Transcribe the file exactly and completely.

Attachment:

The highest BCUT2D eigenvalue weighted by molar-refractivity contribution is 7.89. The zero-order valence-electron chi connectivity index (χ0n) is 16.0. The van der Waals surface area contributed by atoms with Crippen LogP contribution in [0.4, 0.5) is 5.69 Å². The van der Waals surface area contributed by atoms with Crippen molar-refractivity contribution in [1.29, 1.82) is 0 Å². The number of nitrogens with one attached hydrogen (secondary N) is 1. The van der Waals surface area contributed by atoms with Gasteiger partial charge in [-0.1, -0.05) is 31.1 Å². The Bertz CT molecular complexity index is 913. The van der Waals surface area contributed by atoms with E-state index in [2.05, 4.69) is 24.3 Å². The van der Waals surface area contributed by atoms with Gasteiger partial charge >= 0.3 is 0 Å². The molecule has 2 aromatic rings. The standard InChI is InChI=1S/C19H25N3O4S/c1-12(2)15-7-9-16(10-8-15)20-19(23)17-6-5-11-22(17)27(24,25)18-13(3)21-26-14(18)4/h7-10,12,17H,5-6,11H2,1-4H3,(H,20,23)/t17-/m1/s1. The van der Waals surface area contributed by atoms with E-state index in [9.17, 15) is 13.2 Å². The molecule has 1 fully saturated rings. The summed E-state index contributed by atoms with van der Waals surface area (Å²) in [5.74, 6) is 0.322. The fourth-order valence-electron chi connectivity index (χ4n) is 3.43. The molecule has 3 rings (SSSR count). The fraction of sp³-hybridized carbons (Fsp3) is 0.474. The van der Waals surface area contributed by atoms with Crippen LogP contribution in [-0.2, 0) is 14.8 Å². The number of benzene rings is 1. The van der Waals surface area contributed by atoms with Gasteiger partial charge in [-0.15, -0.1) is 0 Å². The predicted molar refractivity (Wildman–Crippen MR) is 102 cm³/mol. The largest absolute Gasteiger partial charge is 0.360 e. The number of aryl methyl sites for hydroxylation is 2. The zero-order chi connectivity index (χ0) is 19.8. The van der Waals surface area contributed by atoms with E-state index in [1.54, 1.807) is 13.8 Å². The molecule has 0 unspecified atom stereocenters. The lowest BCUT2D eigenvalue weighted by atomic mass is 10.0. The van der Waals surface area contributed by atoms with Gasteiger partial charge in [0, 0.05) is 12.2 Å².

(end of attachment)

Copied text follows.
The highest BCUT2D eigenvalue weighted by molar-refractivity contribution is 7.89. The zero-order valence-electron chi connectivity index (χ0n) is 16.0. The van der Waals surface area contributed by atoms with Crippen LogP contribution in [0.4, 0.5) is 5.69 Å². The van der Waals surface area contributed by atoms with Crippen molar-refractivity contribution in [1.29, 1.82) is 0 Å². The number of nitrogens with one attached hydrogen (secondary N) is 1. The van der Waals surface area contributed by atoms with Gasteiger partial charge in [-0.1, -0.05) is 31.1 Å². The Bertz CT molecular complexity index is 913. The van der Waals surface area contributed by atoms with E-state index in [2.05, 4.69) is 24.3 Å². The van der Waals surface area contributed by atoms with Gasteiger partial charge >= 0.3 is 0 Å². The molecule has 2 aromatic rings. The standard InChI is InChI=1S/C19H25N3O4S/c1-12(2)15-7-9-16(10-8-15)20-19(23)17-6-5-11-22(17)27(24,25)18-13(3)21-26-14(18)4/h7-10,12,17H,5-6,11H2,1-4H3,(H,20,23)/t17-/m1/s1. The van der Waals surface area contributed by atoms with E-state index in [9.17, 15) is 13.2 Å². The molecule has 1 fully saturated rings. The summed E-state index contributed by atoms with van der Waals surface area (Å²) in [5.74, 6) is 0.322. The fourth-order valence-electron chi connectivity index (χ4n) is 3.43. The molecule has 3 rings (SSSR count). The fraction of sp³-hybridized carbons (Fsp3) is 0.474. The van der Waals surface area contributed by atoms with Crippen LogP contribution in [-0.2, 0) is 14.8 Å². The number of benzene rings is 1. The van der Waals surface area contributed by atoms with Gasteiger partial charge in [-0.15, -0.1) is 0 Å². The predicted molar refractivity (Wildman–Crippen MR) is 102 cm³/mol. The largest absolute Gasteiger partial charge is 0.360 e. The number of aryl methyl sites for hydroxylation is 2. The zero-order chi connectivity index (χ0) is 19.8. The van der Waals surface area contributed by atoms with E-state index in [1.54, 1.807) is 13.8 Å². The molecule has 0 unspecified atom stereocenters. The lowest BCUT2D eigenvalue weighted by atomic mass is 10.0. The van der Waals surface area contributed by atoms with Gasteiger partial charge in [0, 0.05) is 12.2 Å².